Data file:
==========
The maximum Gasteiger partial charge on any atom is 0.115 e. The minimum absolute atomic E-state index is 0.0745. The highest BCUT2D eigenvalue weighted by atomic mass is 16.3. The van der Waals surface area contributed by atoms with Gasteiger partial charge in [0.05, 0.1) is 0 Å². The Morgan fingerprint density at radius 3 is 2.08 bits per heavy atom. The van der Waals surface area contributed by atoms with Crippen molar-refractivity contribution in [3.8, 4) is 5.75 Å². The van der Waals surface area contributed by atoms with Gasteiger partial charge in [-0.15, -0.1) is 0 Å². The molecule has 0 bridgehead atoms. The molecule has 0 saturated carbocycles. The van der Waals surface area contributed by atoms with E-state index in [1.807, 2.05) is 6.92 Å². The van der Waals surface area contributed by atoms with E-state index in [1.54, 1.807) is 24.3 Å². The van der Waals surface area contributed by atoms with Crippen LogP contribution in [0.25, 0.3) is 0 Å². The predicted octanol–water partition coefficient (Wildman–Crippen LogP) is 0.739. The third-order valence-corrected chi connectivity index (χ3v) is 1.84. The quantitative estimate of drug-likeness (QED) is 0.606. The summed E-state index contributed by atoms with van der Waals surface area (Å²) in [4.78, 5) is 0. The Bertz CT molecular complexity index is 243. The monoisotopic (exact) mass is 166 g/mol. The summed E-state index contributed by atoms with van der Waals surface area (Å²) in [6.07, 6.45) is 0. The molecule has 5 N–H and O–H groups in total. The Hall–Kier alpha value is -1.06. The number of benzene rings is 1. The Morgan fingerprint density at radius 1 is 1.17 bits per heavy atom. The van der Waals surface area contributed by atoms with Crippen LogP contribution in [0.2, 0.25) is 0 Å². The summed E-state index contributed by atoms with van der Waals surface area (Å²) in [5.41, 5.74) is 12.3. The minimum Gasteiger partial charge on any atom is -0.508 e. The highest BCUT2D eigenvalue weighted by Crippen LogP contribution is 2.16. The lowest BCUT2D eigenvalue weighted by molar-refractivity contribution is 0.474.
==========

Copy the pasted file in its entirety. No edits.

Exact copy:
The maximum Gasteiger partial charge on any atom is 0.115 e. The minimum absolute atomic E-state index is 0.0745. The highest BCUT2D eigenvalue weighted by atomic mass is 16.3. The van der Waals surface area contributed by atoms with Gasteiger partial charge in [0.05, 0.1) is 0 Å². The Morgan fingerprint density at radius 3 is 2.08 bits per heavy atom. The van der Waals surface area contributed by atoms with Crippen molar-refractivity contribution in [3.8, 4) is 5.75 Å². The van der Waals surface area contributed by atoms with Gasteiger partial charge in [-0.15, -0.1) is 0 Å². The molecule has 0 bridgehead atoms. The molecule has 0 saturated carbocycles. The van der Waals surface area contributed by atoms with E-state index in [1.807, 2.05) is 6.92 Å². The van der Waals surface area contributed by atoms with E-state index in [1.54, 1.807) is 24.3 Å². The van der Waals surface area contributed by atoms with Crippen LogP contribution in [0.25, 0.3) is 0 Å². The predicted octanol–water partition coefficient (Wildman–Crippen LogP) is 0.739. The third-order valence-corrected chi connectivity index (χ3v) is 1.84. The quantitative estimate of drug-likeness (QED) is 0.606. The summed E-state index contributed by atoms with van der Waals surface area (Å²) in [4.78, 5) is 0. The Bertz CT molecular complexity index is 243. The monoisotopic (exact) mass is 166 g/mol. The summed E-state index contributed by atoms with van der Waals surface area (Å²) in [6.07, 6.45) is 0. The molecule has 5 N–H and O–H groups in total. The Hall–Kier alpha value is -1.06. The number of benzene rings is 1. The Morgan fingerprint density at radius 1 is 1.17 bits per heavy atom. The van der Waals surface area contributed by atoms with Crippen LogP contribution in [0.2, 0.25) is 0 Å². The summed E-state index contributed by atoms with van der Waals surface area (Å²) in [5.41, 5.74) is 12.3. The minimum Gasteiger partial charge on any atom is -0.508 e. The highest BCUT2D eigenvalue weighted by Crippen LogP contribution is 2.16. The lowest BCUT2D eigenvalue weighted by molar-refractivity contribution is 0.474.